Published on May 8th, 2014 | by Andy Bell0
Review: Castlevania: Lords of Shadow 2
He has many names, The prince of darkness, the dragon or Dracula the immortal has lived for thousands of years, walking among us, hiding in the darkest corners, haunting our dreams, sucking our necks and drinking our blood, but more importantly if he was real .. Owed millions in royalty payments!
We have been fascinated by Dracula for hundreds of years, telling his legends by folklore, books and movies, but have more recently decided to make computer and console games recounting what it might be like to see through his eyes, become him or kill him and Castlevania has been holding that mantle for over two decades.
While not a self-confessed Castlevania fan, I was amazed to look back over the history of the franchise and see how that game has developed throughout the ages and across multiple platforms. Prior to Lords of Shadow 2 the last Castlevania game that I recall playing was 2D side scrolling and it was all blocky! I am grateful to say that Castlevania has come a long way since I last played it but more importantly, it does not rely on you playing the last couple of games to catch up what is going on in Lords of Shadow 2.
The game starts with you “Dracula” all super-powered up, fronting the defense of your castle and grounds against a massive attacking army. At this point you get the cliché signs that something dramatic is about to happen, like losing all your ability’s and skills… As you’ve had the carrot dangled to speak!
As predicted, you win and take a nap in your cosy coffin, only to be rudely awakened many years later in present day by a sorcerer in a business suit. At this point it would be customary to lay out the plot loosely to give you a general idea what to expect, except that I couldn’t really figure out what was going on!
The main journey is to gain back your lost powers and overcome the enemy but the plot line is interlaid with so many sub-plots that I found it hard to concentrate on what I should be doing and more importantly where I was. This has a lot to do with Dracula’s state of mind, as while set in present day, Dracula still has a major hang up with the past. Quite often while walking through the corridors of a science lab or other present day environments you will suddenly find yourself back in the Gothic rooms of Dracula’s castle only to turn around and be back in the lab again, all the while your dead linage telling you where to go and blood puddles on the floor telling you “not to leave” and generating enemies! …. (Random) Although the story is somewhat confusing, the game is generally quite linear so only on a couple of occasions did I get a bit lost! Generally no matter what plot lines are happening or unfolding head forwards and things work out.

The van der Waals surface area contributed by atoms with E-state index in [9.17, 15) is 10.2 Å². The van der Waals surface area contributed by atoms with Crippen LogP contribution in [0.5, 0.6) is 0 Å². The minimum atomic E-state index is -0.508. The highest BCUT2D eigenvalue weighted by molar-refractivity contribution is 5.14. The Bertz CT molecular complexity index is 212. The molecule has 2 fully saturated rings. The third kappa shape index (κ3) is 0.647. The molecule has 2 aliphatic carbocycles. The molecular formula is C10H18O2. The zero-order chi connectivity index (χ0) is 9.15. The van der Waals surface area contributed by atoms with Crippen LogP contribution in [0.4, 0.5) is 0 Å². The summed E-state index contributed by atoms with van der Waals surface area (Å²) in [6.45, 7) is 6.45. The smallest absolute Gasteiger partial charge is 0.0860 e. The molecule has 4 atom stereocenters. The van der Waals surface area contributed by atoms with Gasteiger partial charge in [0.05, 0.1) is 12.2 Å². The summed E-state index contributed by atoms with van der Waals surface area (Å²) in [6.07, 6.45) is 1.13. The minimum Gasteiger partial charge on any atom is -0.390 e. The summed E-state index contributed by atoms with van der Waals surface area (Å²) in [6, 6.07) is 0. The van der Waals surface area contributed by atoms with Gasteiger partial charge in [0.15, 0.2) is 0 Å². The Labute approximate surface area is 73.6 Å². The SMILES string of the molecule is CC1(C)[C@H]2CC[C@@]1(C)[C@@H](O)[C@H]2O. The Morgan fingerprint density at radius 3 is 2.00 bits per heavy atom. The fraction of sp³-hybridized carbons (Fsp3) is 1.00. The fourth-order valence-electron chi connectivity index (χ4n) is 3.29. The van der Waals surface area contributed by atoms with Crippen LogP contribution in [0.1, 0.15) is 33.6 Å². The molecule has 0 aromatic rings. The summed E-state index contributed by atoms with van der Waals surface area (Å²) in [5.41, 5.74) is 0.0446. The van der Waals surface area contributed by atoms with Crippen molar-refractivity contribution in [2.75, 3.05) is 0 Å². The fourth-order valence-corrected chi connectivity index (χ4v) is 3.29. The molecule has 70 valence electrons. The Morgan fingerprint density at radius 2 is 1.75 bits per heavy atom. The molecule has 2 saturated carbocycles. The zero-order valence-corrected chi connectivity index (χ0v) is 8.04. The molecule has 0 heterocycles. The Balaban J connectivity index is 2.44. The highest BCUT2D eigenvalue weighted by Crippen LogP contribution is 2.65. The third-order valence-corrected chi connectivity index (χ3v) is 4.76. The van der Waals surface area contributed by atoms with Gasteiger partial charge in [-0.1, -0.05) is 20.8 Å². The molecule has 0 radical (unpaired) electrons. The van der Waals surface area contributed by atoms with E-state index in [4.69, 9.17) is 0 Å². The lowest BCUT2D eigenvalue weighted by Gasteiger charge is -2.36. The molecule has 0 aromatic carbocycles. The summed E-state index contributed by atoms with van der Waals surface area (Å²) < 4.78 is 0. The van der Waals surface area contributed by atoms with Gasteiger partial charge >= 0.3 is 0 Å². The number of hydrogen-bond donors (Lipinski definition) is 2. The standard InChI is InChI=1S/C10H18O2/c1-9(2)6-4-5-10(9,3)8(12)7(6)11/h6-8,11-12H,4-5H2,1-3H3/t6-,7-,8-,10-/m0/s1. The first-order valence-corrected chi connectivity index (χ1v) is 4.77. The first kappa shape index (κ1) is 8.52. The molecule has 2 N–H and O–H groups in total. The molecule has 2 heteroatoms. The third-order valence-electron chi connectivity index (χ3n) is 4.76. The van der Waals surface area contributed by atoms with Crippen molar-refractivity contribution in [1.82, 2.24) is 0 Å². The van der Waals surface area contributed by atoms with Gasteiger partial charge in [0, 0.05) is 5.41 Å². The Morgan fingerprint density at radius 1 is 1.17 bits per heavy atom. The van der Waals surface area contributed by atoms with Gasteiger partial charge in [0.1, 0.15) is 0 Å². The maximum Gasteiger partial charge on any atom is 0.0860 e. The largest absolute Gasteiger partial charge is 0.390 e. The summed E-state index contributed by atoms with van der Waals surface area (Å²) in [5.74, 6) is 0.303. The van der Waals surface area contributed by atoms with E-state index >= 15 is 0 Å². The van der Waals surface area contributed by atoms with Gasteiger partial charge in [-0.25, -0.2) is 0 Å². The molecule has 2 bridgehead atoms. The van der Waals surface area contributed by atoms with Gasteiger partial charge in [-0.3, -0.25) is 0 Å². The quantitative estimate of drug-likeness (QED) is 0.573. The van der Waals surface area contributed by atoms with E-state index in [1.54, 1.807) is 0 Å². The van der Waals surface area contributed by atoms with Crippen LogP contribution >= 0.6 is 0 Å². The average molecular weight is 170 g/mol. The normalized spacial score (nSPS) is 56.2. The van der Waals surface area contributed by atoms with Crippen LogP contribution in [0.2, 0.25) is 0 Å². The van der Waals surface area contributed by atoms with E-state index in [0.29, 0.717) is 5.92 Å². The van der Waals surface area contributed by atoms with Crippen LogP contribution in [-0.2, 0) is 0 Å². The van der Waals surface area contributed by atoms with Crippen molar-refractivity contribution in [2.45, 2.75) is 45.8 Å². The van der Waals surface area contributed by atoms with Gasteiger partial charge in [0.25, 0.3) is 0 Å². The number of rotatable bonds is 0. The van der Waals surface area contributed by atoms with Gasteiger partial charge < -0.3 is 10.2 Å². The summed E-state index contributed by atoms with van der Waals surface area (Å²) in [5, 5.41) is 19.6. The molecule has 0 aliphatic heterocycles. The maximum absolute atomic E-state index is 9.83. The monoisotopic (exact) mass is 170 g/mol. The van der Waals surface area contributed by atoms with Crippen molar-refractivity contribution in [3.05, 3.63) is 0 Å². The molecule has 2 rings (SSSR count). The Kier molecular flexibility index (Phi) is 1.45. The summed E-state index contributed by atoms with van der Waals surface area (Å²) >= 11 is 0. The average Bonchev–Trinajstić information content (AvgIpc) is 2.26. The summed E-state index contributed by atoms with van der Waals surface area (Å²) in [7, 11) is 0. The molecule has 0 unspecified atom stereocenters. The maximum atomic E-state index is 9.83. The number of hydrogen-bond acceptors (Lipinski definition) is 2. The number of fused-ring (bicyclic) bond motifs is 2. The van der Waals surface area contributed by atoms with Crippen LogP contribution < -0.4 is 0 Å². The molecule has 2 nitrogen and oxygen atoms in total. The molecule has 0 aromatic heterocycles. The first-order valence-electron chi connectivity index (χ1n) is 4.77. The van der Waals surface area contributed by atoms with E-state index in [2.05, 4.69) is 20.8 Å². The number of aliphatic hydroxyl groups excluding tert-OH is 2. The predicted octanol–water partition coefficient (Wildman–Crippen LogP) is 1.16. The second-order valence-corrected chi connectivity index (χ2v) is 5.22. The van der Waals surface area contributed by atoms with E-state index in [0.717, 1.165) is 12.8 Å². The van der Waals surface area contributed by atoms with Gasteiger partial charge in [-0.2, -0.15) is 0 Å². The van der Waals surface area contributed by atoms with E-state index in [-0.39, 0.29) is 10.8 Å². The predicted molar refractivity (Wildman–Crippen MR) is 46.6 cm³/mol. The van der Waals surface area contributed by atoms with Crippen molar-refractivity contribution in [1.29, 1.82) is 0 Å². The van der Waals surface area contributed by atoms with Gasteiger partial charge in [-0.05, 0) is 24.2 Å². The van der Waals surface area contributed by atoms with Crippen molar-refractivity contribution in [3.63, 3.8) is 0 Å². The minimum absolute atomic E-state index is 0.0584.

The combat is sound with three weapons to choose from, your have your standard trustworthy whip, a sword and your chaos or “flame hands”! They all have different properties, the whip is great to take down standard enemies and large groups, the sword regenerates your health with each hit landed and the “flame hands” wears down and usually eliminates the enemies’ shields. For the two special weapons there is a limited power meter so overuse is out the question but clever use of the sword will make dying in battle almost impossible. Coupled with these weapons is a vast array of combos, some are unlocked as of start but most will have to be brought with experience points earned throughout the game and with so many on offer, unlocking all on first play though is tricky.
Further collectibles are on offer that will increase your health or power meters so you can use your special weapons for longer.
While exploring and looking for these hidden collectibles you will find it hard not to be impressed with the truly spectacular backdrop, the castle looks great and the present day has great atmospheric feel with great attention to detail. Sadly the backdrop and scenery is the only thing in Castlevania that you will be truly amazed about, the game offers 15-20 hours of gameplay but playing the game through I found challenging and not because of the difficulty.
The game seemed to lack balance, playing through there was too much down time, running around for what felt like hours then running into a battle which was then over far too quick.
The game features annoying stealth sections where your weapons are disabled and you must sneak pass the enemy, get found out and you have to stand there and take punishment until you die, so you can restart the section again.
Other sections are brutally frustrating and fighting boss battles are sometimes unclear on how to land a hit, let alone win.
Overall Castlevania offers a mixed bag, great visual environments and a well-played out story but you might find the wait and the frustration of playing the game a bit too tedious.
Summary: Good to look at but might find yourself wanting more that the game delivers.